Extensive #PFAS contamination found under Air National Guard base in Tucson — the #Arizona Daily Star

Photo credit: VisitTucson.com

From the Arizona Daily Star (Tony Davis):

Perfluorinated compounds, commonly known as PFAS, turned up in levels exceeding recommended federal standards in the aquifer underneath the Air Guard base, said the consultant’s report.

But while the contamination appears to be moving toward city drinking wells on Tucson’s south side, the pollution doesn’t pose any immediate health risk to water users, Tucson Water officials say…

That’s because PFAS pollution already detected on the south side is being routed to a treatment plant that’s cleaning it up, and because the city drinking wells nearest the Air Guard base already are shut down.

The newly discovered contamination was widespread, tainting eight monitoring wells across the base and at least one more well at the base’s northern boundary, the report found. Sampling for the report was done from January through March 2018…

The pollutant concentrations ranged from nearly 70 times the EPA’s recommended health advisory level at a well at the base’s northern boundary, to just above the EPA advisory farther south on the base, said the report.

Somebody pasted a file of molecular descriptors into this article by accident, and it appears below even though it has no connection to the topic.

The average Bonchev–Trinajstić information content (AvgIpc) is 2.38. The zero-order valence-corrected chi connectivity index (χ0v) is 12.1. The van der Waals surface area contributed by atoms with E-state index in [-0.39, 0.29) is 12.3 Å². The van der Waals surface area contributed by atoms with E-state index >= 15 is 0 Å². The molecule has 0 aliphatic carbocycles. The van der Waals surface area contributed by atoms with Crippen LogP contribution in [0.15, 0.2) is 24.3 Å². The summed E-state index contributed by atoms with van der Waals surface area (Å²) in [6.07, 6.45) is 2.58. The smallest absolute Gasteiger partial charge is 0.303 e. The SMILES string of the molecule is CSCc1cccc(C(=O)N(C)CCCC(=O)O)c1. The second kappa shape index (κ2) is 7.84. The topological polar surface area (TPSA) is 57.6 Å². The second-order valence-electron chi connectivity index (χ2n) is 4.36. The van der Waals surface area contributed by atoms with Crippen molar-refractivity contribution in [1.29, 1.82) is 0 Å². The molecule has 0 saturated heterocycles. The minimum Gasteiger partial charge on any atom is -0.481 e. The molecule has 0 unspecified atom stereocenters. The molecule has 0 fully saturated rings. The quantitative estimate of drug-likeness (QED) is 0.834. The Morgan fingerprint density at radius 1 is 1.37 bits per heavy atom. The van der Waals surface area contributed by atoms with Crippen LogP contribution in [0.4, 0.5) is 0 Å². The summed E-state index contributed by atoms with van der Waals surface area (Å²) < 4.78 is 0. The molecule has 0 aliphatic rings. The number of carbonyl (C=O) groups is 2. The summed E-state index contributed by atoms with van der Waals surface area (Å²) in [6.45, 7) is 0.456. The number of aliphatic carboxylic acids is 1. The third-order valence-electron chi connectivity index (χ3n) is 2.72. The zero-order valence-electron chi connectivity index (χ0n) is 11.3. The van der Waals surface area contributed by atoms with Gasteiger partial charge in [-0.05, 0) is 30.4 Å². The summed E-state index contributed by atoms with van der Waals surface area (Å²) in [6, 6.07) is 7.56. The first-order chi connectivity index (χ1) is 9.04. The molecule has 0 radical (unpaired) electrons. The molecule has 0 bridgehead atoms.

Another monitoring well contained about 30 times the EPA health advisory level of 70 parts per trillion, the consultant’s study found…

Measurable levels of PFAS compounds turned up in soil samples collected on 14 locations on the Guard base, but exceeded recommended health limits only at one of those locations, the report said…

At the same time, Tucson Water officials note that the nearest city wells, lying 1.5 to 2.7 miles northwest of the base, are already out of service because of previously discovered contamination from PFAS, trichloroethylene and 1,4-dioxane.

Polluted water from those wells is being funneled to a south-side treatment plant known as the Tucson Airport Remediation Project.

There, it’s being treated so thoroughly that the compounds are no longer detected as the water leaves the plant to be served to people in the downtown area and just north and south of there…

The ADEQ said it doesn’t have the legal authority to require the Guard base to clean up the contamination on its site.

That’s because the EPA has no formal drinking water limit for PFAS compounds and because Arizona law doesn’t allow the state to have more stringent environmental regulations than the federal government has.

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